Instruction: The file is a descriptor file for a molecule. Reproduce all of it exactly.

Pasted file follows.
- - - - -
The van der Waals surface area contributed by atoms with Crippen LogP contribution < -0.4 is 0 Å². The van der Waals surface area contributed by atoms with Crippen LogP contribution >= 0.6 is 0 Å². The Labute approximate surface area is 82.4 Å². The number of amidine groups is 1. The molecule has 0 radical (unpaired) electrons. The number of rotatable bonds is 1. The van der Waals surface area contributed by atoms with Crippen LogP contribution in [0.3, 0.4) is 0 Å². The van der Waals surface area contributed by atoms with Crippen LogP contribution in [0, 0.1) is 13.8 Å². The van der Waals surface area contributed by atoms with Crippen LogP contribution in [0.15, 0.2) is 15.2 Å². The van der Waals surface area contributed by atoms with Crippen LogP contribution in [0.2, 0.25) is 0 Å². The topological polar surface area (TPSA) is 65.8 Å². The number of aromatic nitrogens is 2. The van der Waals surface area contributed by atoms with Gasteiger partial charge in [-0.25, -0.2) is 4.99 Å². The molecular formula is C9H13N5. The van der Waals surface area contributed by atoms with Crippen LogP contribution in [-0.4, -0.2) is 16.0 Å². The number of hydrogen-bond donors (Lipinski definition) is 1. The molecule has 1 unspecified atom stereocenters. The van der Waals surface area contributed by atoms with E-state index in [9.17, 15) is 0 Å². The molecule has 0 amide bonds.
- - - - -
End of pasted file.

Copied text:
The van der Waals surface area contributed by atoms with Crippen LogP contribution < -0.4 is 0 Å². The van der Waals surface area contributed by atoms with Crippen LogP contribution >= 0.6 is 0 Å². The Labute approximate surface area is 82.4 Å². The number of amidine groups is 1. The molecule has 0 radical (unpaired) electrons. The number of rotatable bonds is 1. The van der Waals surface area contributed by atoms with Crippen LogP contribution in [0.3, 0.4) is 0 Å². The van der Waals surface area contributed by atoms with Crippen LogP contribution in [0, 0.1) is 13.8 Å². The van der Waals surface area contributed by atoms with Crippen LogP contribution in [0.15, 0.2) is 15.2 Å². The van der Waals surface area contributed by atoms with Crippen LogP contribution in [0.2, 0.25) is 0 Å². The topological polar surface area (TPSA) is 65.8 Å². The number of aromatic nitrogens is 2. The van der Waals surface area contributed by atoms with Gasteiger partial charge in [-0.25, -0.2) is 4.99 Å². The molecular formula is C9H13N5. The van der Waals surface area contributed by atoms with Crippen LogP contribution in [-0.4, -0.2) is 16.0 Å². The number of hydrogen-bond donors (Lipinski definition) is 1. The molecule has 1 unspecified atom stereocenters. The van der Waals surface area contributed by atoms with E-state index in [9.17, 15) is 0 Å². The molecule has 0 amide bonds.